Former Formula One driver Karun Chandhok was at the wheel when the engine let go at the Goodwood Revival. He suffered a melted boot.
Former Formula One Driver Karun Chandhok experienced a scary moment while driving a Ferrari 250 GTO during the Goodwood Revival. The iconic race car exploded and spun 365 degrees. Chandhok was able to pilot the vehicle safely onto the grass. He escaped the car without any serious injuries.
"So part-way around, I was just thinking to myself, ‘how cool is this? I’m in a GTO at Goodwood,'" Chandhok told the Goodwood website. "Then coming out of Lavant onto the straight – I was in second and cruising – I heard a bang and the back wheels locked up. As I turned I saw flames, so I got right off the track safely, to minimize oil going down and get out of the way."
The 250 GTO's engine failed due to an unknown internal problem. The issue was large enough to blow a hole in the powerplant. The fireball came from the expelled oil hitting the hot exhaust pipes. The onboard fire extinguisher quelled the blaze. The owner says his crew is now investigating the cause.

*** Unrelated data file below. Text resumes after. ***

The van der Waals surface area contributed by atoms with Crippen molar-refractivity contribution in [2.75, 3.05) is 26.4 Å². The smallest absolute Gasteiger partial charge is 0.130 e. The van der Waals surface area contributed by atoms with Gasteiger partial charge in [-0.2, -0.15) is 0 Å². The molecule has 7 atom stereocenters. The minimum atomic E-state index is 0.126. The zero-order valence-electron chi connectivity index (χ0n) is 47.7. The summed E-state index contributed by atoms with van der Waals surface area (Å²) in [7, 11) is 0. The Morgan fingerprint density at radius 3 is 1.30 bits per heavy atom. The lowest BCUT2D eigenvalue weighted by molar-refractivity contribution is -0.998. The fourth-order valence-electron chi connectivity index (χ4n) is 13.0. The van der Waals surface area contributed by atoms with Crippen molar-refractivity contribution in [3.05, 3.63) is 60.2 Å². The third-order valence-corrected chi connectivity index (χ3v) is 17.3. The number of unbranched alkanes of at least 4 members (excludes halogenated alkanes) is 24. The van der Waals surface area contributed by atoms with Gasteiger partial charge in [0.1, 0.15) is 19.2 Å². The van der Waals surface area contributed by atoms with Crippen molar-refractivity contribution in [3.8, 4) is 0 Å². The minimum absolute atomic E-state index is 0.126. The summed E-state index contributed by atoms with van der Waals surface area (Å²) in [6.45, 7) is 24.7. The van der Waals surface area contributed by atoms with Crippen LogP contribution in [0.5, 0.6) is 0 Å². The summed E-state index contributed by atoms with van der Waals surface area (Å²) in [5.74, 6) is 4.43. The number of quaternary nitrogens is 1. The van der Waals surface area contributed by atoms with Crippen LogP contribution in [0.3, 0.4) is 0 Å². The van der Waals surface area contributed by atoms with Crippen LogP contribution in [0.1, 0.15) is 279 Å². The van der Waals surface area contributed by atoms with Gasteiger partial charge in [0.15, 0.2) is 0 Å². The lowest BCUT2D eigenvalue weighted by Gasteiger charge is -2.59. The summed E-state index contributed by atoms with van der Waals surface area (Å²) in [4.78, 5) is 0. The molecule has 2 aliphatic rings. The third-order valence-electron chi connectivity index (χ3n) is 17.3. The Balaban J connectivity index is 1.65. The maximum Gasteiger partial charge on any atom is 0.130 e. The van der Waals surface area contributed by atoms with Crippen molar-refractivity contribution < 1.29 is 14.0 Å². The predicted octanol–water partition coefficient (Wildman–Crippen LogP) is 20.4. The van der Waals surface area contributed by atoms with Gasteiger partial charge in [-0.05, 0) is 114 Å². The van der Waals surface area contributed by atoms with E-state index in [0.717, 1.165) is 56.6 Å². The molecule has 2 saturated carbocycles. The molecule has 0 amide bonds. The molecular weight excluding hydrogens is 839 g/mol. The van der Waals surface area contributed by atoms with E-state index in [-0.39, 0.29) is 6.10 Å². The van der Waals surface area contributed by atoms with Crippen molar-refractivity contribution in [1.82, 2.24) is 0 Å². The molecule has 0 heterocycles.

Chandhok said the owner wasn't upset about the incident and was happy the driver was safe. The plan is to put the 250 GTO back together and bring it back to future events at Goodwood.
Lucky to get away with that with nothing more than a melted boot…. Something went bang and seized up the back wheels and sent me spinning.— Karun Chandhok (@karunchandhok) September 9, 2023
Such a shame to end a race in my dream GT car like that but happy to get out ok! https://t.co/uZXnn1737U pic.twitter.com/E5NkaODAe3
The driver tweeted (above) a photograph showing his melted boot. The only significant damage appears to be to the toe.
Chandhok was taking part in a race called the Lavant Cup. It was specifically for Ferrari GT cars from 1960 to 1966. Sixteen cars took place in the event.
He raced in Formula One in 2010 and 2011. He was with HRT the first year and raced for Team Lotus the following season.
Ferrari built just 36 original 250 GTOs with a 3.0-liter V12 engine plus three 330 GTOs with a 4.0-liter V12. The cars were technically road-legal but with a spartan cabin like cloth seats and no speedometer. The automaker meant for them to excel at racing. They found massive success at the track, including multiple GT-class competition wins from 1962 to 1964.
Today, the 250 GTO is among the most valuable cars in the world. An example brought $38.115 million at auction in 2014.
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